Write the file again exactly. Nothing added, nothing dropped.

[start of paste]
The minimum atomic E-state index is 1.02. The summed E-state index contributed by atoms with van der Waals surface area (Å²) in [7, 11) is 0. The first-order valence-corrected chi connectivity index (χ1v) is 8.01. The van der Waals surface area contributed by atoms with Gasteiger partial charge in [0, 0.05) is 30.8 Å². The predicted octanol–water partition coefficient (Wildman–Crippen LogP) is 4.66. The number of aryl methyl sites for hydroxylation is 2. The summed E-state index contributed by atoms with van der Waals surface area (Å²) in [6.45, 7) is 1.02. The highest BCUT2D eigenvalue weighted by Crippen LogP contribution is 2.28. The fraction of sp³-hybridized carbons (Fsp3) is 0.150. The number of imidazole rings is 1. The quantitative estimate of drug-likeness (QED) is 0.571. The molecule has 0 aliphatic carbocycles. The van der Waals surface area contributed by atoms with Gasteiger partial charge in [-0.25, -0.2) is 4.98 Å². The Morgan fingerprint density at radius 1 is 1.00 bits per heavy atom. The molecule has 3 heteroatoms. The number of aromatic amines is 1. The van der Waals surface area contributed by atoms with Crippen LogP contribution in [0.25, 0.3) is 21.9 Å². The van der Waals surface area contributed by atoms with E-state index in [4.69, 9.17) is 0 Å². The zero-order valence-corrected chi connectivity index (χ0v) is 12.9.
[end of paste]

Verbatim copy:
The minimum atomic E-state index is 1.02. The summed E-state index contributed by atoms with van der Waals surface area (Å²) in [7, 11) is 0. The first-order valence-corrected chi connectivity index (χ1v) is 8.01. The van der Waals surface area contributed by atoms with Gasteiger partial charge in [0, 0.05) is 30.8 Å². The predicted octanol–water partition coefficient (Wildman–Crippen LogP) is 4.66. The number of aryl methyl sites for hydroxylation is 2. The summed E-state index contributed by atoms with van der Waals surface area (Å²) in [6.45, 7) is 1.02. The highest BCUT2D eigenvalue weighted by Crippen LogP contribution is 2.28. The fraction of sp³-hybridized carbons (Fsp3) is 0.150. The number of imidazole rings is 1. The quantitative estimate of drug-likeness (QED) is 0.571. The molecule has 0 aliphatic carbocycles. The van der Waals surface area contributed by atoms with Gasteiger partial charge in [-0.25, -0.2) is 4.98 Å². The Morgan fingerprint density at radius 1 is 1.00 bits per heavy atom. The molecule has 3 heteroatoms. The number of aromatic amines is 1. The van der Waals surface area contributed by atoms with Crippen LogP contribution in [0.25, 0.3) is 21.9 Å². The van der Waals surface area contributed by atoms with E-state index in [4.69, 9.17) is 0 Å². The zero-order valence-corrected chi connectivity index (χ0v) is 12.9.